YouTube’s Skippable Ads Go Mobile–Will People Watch Them?

From my Forbes.com blog The New Persuaders:

As uncertainty builds over whether advertising on mobile devices will work anything like their desktop Web counterparts, YouTube today tossed out its bet that they will. In a blog post, Google’s video service said it’s now launching its most successful ad format, skippable ads called TrueView that it has offered since late 2010, on mobile devices.

YouTube credits these ads with juicing its revenues, which Citi analyst Mark Mahaney reckons could reach $3.6 billion this year, or $2.4 billion after YouTube pays its video content partners. On desktop and laptop computers, some 65% of YouTube ads run inside videos are now skippable, but YouTube says only 10% of people always skip them.

They also command 40% higher viewership than ads people can’t skip, which makes advertisers more willing to pay a higher price, knowing they’re getting watched. As a result, says Shishir Mehrotra, YouTube’s vice president of product, YouTube video now produces more ad revenue per hour than cable TV.

These aren’t YouTube’s first mobile ads. It has offered “promoted video” ads as well as so-called “roadblock” video ads that appear an entire day on YouTube home and search pages since last November. But these ads clearly hold the potential to become the most popular format on mobile devices.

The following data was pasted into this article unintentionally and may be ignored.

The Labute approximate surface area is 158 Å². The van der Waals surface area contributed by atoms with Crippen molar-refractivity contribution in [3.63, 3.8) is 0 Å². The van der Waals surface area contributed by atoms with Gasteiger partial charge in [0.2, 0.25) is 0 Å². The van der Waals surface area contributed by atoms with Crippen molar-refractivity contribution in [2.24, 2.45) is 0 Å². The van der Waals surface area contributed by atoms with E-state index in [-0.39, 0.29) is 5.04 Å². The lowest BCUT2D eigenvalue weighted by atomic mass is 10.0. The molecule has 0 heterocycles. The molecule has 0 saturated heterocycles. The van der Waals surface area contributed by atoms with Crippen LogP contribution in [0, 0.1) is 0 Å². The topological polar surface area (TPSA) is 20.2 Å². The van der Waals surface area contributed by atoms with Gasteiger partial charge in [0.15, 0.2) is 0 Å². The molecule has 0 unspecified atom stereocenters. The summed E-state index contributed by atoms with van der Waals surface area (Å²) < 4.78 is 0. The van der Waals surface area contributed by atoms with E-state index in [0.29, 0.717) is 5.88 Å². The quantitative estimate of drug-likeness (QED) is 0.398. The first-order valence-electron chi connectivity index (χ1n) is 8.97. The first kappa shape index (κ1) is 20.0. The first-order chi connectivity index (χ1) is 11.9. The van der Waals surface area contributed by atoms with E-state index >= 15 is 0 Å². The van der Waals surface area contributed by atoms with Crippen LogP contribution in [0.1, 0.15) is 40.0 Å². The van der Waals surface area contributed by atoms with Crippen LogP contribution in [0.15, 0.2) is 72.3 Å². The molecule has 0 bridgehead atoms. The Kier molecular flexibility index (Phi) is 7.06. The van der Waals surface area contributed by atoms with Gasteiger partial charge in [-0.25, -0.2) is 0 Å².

At first, the ads will be available only on devices using Google’s Android software. Why? Because Apple’s current YouTube app, the one it developed at the time it released the first iPhone in 2007, doesn’t allow ads to be run on it. Apple and Google recently said that app won’t be in the next version of Apple’s iOS mobile software, which will debut on the upcoming new iPhone, expected now around Sept. 21.

Instead, Google is working to get its new YouTube app, which will be able to run ads, approved for the new iOS. When it’s out, no doubt in coming months, we’ll get a much better idea of how YouTube’s skippable ads fare on mobile devices–and a better sense of whether mobile advertising overall will work.

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